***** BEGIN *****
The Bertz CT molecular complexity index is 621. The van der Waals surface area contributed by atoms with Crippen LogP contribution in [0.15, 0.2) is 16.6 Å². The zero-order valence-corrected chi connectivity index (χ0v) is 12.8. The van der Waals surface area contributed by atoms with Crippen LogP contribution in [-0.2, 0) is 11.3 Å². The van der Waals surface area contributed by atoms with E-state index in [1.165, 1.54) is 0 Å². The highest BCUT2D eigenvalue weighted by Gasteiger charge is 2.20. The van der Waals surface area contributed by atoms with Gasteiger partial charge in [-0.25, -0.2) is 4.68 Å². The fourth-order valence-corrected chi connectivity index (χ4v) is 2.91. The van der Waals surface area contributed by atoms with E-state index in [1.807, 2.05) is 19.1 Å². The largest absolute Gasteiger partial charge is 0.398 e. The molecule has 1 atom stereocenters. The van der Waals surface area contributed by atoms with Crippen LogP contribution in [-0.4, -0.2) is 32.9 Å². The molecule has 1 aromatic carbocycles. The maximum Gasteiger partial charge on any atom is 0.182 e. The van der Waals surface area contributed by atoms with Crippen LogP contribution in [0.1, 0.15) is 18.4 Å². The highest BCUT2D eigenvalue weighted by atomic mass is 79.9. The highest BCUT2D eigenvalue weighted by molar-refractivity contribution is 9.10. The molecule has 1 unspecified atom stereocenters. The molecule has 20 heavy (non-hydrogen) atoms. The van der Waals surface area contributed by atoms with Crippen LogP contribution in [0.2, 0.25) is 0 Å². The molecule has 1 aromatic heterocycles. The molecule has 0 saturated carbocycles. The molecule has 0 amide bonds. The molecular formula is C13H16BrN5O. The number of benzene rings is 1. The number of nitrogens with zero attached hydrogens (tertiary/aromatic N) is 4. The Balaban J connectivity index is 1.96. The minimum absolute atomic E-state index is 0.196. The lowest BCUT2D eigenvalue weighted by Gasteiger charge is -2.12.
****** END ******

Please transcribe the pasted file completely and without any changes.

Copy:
The Bertz CT molecular complexity index is 621. The van der Waals surface area contributed by atoms with Crippen LogP contribution in [0.15, 0.2) is 16.6 Å². The zero-order valence-corrected chi connectivity index (χ0v) is 12.8. The van der Waals surface area contributed by atoms with Crippen LogP contribution in [-0.2, 0) is 11.3 Å². The van der Waals surface area contributed by atoms with E-state index in [1.165, 1.54) is 0 Å². The highest BCUT2D eigenvalue weighted by Gasteiger charge is 2.20. The van der Waals surface area contributed by atoms with Gasteiger partial charge in [-0.25, -0.2) is 4.68 Å². The fourth-order valence-corrected chi connectivity index (χ4v) is 2.91. The van der Waals surface area contributed by atoms with E-state index in [1.807, 2.05) is 19.1 Å². The largest absolute Gasteiger partial charge is 0.398 e. The molecule has 1 atom stereocenters. The van der Waals surface area contributed by atoms with Crippen LogP contribution in [-0.4, -0.2) is 32.9 Å². The molecule has 1 aromatic carbocycles. The maximum Gasteiger partial charge on any atom is 0.182 e. The van der Waals surface area contributed by atoms with Crippen LogP contribution in [0.1, 0.15) is 18.4 Å². The highest BCUT2D eigenvalue weighted by atomic mass is 79.9. The highest BCUT2D eigenvalue weighted by molar-refractivity contribution is 9.10. The molecule has 1 unspecified atom stereocenters. The molecule has 20 heavy (non-hydrogen) atoms. The van der Waals surface area contributed by atoms with Crippen LogP contribution in [0.2, 0.25) is 0 Å². The molecule has 1 aromatic heterocycles. The molecule has 0 saturated carbocycles. The molecule has 0 amide bonds. The molecular formula is C13H16BrN5O. The number of benzene rings is 1. The number of nitrogens with zero attached hydrogens (tertiary/aromatic N) is 4. The Balaban J connectivity index is 1.96. The minimum absolute atomic E-state index is 0.196. The lowest BCUT2D eigenvalue weighted by Gasteiger charge is -2.12.